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Choosing between Silverlight and HTML 5


At first glance, HTML5 and Silverlight are similar in a number of ways. The similarities are tied to ease of deployment and the richness of the user interface. In terms of their interaction models, neither demands that one wait for a page refresh, and working with either is similar to the way one works with a desktop application.


Functional similarities between HTML5 and Silverlight tend to dissolve on closer examination. Silverlight is more suited for intranet applications that have relative control over the deployment environment than for true Web-based deployment. If you look a little deeper at the deployment scenario in Silverlight, it is still not a true end-user solution. If the developer’s purpose is to have application users download Silverlight and run it on their machines, then the developer needs to have a good picture of the customer.

In cases of an intranet solution where developers have more control over the machines and know that they are Windows machines, they may not have quite the degree of control needed for a desktop application, but they know that those machines are capable of running Silverlight, providing the developer with a great deal of flexibility.

Silverlight is limited if mobile deployment is required. Currently, Silverlight is only supported on Windows Phone. It may be supported on other platforms in the future, but this is not certain. If developers don’t have control over their mobile clients yet they want to support them, HTML5 is a viable option. Already supported by iOS, Android 3, and with Windows Phone committing to support it in IE10, HTML5 is the clear choice right now.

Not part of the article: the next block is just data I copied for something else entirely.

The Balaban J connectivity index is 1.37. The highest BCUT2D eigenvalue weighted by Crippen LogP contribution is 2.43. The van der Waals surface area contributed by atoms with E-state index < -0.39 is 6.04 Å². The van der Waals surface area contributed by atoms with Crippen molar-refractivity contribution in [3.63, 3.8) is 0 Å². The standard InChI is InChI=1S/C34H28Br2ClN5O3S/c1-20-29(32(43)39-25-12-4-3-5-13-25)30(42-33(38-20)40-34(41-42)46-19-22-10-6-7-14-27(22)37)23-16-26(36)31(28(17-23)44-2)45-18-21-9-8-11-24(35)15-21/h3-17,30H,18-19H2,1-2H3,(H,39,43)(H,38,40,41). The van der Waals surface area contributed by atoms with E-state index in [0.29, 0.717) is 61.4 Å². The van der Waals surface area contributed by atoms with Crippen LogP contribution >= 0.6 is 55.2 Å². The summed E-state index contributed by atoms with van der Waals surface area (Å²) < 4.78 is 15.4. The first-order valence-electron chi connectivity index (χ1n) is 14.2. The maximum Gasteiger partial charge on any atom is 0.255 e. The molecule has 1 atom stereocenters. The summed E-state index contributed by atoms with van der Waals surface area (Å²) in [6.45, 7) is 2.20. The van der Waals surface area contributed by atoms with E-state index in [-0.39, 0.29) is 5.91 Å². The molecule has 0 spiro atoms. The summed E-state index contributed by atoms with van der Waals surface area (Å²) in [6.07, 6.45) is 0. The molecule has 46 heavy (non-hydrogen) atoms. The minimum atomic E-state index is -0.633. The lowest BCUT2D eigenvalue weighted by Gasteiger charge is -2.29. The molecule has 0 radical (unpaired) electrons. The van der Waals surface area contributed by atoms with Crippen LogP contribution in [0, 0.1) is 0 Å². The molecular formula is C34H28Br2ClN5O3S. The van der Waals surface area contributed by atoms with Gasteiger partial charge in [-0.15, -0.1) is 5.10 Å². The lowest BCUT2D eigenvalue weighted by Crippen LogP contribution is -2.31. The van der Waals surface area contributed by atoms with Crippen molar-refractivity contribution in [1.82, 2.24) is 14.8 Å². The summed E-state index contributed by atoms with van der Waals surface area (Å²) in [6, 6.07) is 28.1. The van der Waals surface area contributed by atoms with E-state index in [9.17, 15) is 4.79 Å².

Silverlight and HTML5 both have a place and a purpose. Today, if you expect to run on desktop, Web browser, and Linux, the only choice is HTML5. If you’re not looking for a wide deployment and have short-term goals, Silverlight is the way to go since a lot can be carried over to the HTML5 environment. As long as developers make an informed choice, either Silverlight or HTML5 is fine.

For more information, read more about the debate between HTML5 and Silverlight at InfoQ.


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